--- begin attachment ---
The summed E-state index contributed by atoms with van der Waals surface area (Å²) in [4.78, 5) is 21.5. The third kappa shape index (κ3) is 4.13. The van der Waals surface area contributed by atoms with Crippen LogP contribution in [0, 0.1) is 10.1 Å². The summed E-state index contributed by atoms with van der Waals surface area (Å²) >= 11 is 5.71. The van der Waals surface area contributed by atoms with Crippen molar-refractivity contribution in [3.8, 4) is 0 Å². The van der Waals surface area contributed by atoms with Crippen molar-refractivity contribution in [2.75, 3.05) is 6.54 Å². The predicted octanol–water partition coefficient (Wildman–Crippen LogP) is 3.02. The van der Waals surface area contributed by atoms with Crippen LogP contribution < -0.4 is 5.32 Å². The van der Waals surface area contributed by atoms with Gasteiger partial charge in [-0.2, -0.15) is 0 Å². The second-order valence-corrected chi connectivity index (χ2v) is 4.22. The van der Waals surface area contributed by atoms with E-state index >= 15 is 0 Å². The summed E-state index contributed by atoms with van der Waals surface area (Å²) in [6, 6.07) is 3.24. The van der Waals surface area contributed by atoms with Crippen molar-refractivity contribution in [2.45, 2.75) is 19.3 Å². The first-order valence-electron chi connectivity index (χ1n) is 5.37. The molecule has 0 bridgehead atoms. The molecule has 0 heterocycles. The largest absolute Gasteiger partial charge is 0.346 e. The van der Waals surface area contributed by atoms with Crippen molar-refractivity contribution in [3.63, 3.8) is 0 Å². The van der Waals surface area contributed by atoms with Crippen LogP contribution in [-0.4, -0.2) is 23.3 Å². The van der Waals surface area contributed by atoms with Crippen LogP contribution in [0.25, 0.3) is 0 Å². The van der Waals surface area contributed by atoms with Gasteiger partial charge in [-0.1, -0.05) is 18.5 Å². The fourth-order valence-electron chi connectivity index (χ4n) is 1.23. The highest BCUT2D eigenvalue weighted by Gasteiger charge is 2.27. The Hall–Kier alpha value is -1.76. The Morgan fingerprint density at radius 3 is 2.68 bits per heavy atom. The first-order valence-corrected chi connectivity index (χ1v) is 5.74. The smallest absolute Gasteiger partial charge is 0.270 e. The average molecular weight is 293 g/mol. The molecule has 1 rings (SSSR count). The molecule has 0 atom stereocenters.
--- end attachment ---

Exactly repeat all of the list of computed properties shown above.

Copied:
The summed E-state index contributed by atoms with van der Waals surface area (Å²) in [4.78, 5) is 21.5. The third kappa shape index (κ3) is 4.13. The van der Waals surface area contributed by atoms with Crippen LogP contribution in [0, 0.1) is 10.1 Å². The summed E-state index contributed by atoms with van der Waals surface area (Å²) >= 11 is 5.71. The van der Waals surface area contributed by atoms with Crippen molar-refractivity contribution in [3.8, 4) is 0 Å². The van der Waals surface area contributed by atoms with Crippen molar-refractivity contribution in [2.75, 3.05) is 6.54 Å². The predicted octanol–water partition coefficient (Wildman–Crippen LogP) is 3.02. The van der Waals surface area contributed by atoms with Crippen LogP contribution < -0.4 is 5.32 Å². The van der Waals surface area contributed by atoms with Gasteiger partial charge in [-0.2, -0.15) is 0 Å². The second-order valence-corrected chi connectivity index (χ2v) is 4.22. The van der Waals surface area contributed by atoms with E-state index >= 15 is 0 Å². The summed E-state index contributed by atoms with van der Waals surface area (Å²) in [6, 6.07) is 3.24. The van der Waals surface area contributed by atoms with Crippen molar-refractivity contribution in [2.45, 2.75) is 19.3 Å². The first-order valence-electron chi connectivity index (χ1n) is 5.37. The molecule has 0 bridgehead atoms. The molecule has 0 heterocycles. The largest absolute Gasteiger partial charge is 0.346 e. The van der Waals surface area contributed by atoms with Crippen molar-refractivity contribution in [3.63, 3.8) is 0 Å². The van der Waals surface area contributed by atoms with Crippen LogP contribution in [-0.4, -0.2) is 23.3 Å². The van der Waals surface area contributed by atoms with Crippen LogP contribution in [0.25, 0.3) is 0 Å². The van der Waals surface area contributed by atoms with Gasteiger partial charge in [-0.1, -0.05) is 18.5 Å². The fourth-order valence-electron chi connectivity index (χ4n) is 1.23. The highest BCUT2D eigenvalue weighted by Gasteiger charge is 2.27. The Hall–Kier alpha value is -1.76. The Morgan fingerprint density at radius 3 is 2.68 bits per heavy atom. The first-order valence-corrected chi connectivity index (χ1v) is 5.74. The smallest absolute Gasteiger partial charge is 0.270 e. The average molecular weight is 293 g/mol. The molecule has 1 rings (SSSR count). The molecule has 0 atom stereocenters.